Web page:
I’m not saying you should abandon civilization (yet), but might be a good time to learn some basics of survival, courtesy of Avalon Hill.
Some things are life are bad, they can really make you mad. Other things might make you swear and curse. When you’re chewing on life’s gristle, play board games. And this’ll help things turn out for the best.
While society is collapsing around us, strap on those hiking boots, mix yourself up some gorp and grab your favorite walking stick. It’s time to take to the woods! Rather than go learn for an expert or some legitimate resource, we’re going to infer as much information as we can from board games. Namely…
Outdoor Survival is a scenario based tactical strategy game from Avalon Hill. It was released in 1972. It follows a lot of the same basic mechanics as many other retro Avalon Hill games, but with less artillery.
Discounting, of course, the Cannon Ball Tree
The game comes with 5 scenarios, each with their own setup and victory conditions. But in general the goal remains the same, get to a certain point before you die.
The gameplay rules for Outdoor Survival are actually pretty simple. At the start of each player’s turn, they will decide if they want to move or not. If so, they must roll on the Direction Ability chart on the scenario card. It’s Avalon Hill, you know they got charts for everything!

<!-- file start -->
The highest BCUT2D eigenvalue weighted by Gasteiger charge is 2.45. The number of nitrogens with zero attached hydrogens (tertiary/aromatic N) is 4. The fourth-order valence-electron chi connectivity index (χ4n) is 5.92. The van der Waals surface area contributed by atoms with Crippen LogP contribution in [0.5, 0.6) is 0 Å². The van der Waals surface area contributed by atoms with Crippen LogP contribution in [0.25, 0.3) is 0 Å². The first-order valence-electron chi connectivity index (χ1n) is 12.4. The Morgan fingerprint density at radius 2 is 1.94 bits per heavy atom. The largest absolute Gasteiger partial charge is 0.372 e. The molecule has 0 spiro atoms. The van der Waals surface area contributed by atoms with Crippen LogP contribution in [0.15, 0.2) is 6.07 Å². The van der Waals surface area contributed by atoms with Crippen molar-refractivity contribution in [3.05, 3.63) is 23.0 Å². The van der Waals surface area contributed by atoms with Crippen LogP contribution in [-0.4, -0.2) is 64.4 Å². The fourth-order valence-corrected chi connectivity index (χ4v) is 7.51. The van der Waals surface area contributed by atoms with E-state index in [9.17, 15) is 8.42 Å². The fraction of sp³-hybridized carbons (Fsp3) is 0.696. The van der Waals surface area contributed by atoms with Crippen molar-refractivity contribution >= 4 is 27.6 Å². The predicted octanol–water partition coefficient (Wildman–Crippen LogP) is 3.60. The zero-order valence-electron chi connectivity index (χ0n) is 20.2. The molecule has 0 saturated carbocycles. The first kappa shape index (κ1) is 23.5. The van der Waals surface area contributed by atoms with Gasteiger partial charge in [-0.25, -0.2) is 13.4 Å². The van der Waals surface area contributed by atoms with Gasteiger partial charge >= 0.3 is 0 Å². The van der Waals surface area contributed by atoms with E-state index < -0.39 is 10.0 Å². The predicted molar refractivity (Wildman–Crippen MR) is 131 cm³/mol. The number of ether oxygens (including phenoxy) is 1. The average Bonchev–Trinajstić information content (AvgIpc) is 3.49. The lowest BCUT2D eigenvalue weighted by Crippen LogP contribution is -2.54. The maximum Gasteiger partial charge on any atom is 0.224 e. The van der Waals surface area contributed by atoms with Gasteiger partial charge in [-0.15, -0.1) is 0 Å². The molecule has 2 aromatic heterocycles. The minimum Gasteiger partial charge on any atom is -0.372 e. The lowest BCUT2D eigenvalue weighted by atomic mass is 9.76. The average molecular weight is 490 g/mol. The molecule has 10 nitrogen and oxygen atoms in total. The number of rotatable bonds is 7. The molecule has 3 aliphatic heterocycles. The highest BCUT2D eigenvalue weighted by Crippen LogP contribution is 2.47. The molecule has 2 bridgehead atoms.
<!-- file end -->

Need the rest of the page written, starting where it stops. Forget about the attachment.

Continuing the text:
The Direction Ability table changes per scenario, but at least some of the time (none in this scenario), you’re going to be walking in a random direction. How far you can move depends on how well you’re covering your necessities. Those simple bare necessities: food and water.
Each turn you go without food or water, your Index in that necessity goes down. Each time it hops one of those breaks, your Life Level decreases by the listed amount. Your Life Level controls your maximum move speed each turn. Note the last few spaces have 0 movement. You’re not quite dead, but you need someone to drag you. But, that’s gonna slow them down and tire them out. Tough choices, mate.
That’s kind of it! Any additional rules will come within the scenario, along with the optional Random Encounters Table.
The scenarios’ win conditions are usually “Start here, End Here”, but there are also options to find missing people and carry them out, or the final scenario which has one player being pursued by the others.
Overall, Outdoor Survival is a resource management game and a press-your-luck game. A large part of the difficulty comes with controlling your random movement and trying to keep yourself from going off too far in a random direction. If you could freely move throughout the whole game, there would be no challenge.
I could see it being frustrating with the high levels of randomness, but it doesn’t take long to die… I mean, play. So you can start up a new game fairly quickly if one isn’t going well.
Thanks for reading!